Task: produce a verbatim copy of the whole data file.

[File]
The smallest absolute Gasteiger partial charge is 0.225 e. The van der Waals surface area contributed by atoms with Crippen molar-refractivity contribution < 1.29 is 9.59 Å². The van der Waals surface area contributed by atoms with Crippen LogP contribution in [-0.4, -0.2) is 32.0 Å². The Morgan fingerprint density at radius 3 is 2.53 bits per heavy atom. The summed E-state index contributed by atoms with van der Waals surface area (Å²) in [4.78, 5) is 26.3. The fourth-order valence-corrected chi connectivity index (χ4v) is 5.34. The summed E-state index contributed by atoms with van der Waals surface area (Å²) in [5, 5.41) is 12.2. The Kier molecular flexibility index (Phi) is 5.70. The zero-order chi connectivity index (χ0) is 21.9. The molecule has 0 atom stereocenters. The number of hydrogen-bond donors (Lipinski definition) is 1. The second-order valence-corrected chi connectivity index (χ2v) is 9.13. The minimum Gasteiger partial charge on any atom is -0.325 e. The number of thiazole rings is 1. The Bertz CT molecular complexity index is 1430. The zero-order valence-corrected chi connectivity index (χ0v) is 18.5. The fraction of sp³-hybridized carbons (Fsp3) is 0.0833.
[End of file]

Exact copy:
The smallest absolute Gasteiger partial charge is 0.225 e. The van der Waals surface area contributed by atoms with Crippen molar-refractivity contribution < 1.29 is 9.59 Å². The van der Waals surface area contributed by atoms with Crippen LogP contribution in [-0.4, -0.2) is 32.0 Å². The Morgan fingerprint density at radius 3 is 2.53 bits per heavy atom. The summed E-state index contributed by atoms with van der Waals surface area (Å²) in [4.78, 5) is 26.3. The fourth-order valence-corrected chi connectivity index (χ4v) is 5.34. The summed E-state index contributed by atoms with van der Waals surface area (Å²) in [5, 5.41) is 12.2. The Kier molecular flexibility index (Phi) is 5.70. The zero-order chi connectivity index (χ0) is 21.9. The molecule has 0 atom stereocenters. The number of hydrogen-bond donors (Lipinski definition) is 1. The second-order valence-corrected chi connectivity index (χ2v) is 9.13. The minimum Gasteiger partial charge on any atom is -0.325 e. The number of thiazole rings is 1. The Bertz CT molecular complexity index is 1430. The zero-order valence-corrected chi connectivity index (χ0v) is 18.5. The fraction of sp³-hybridized carbons (Fsp3) is 0.0833.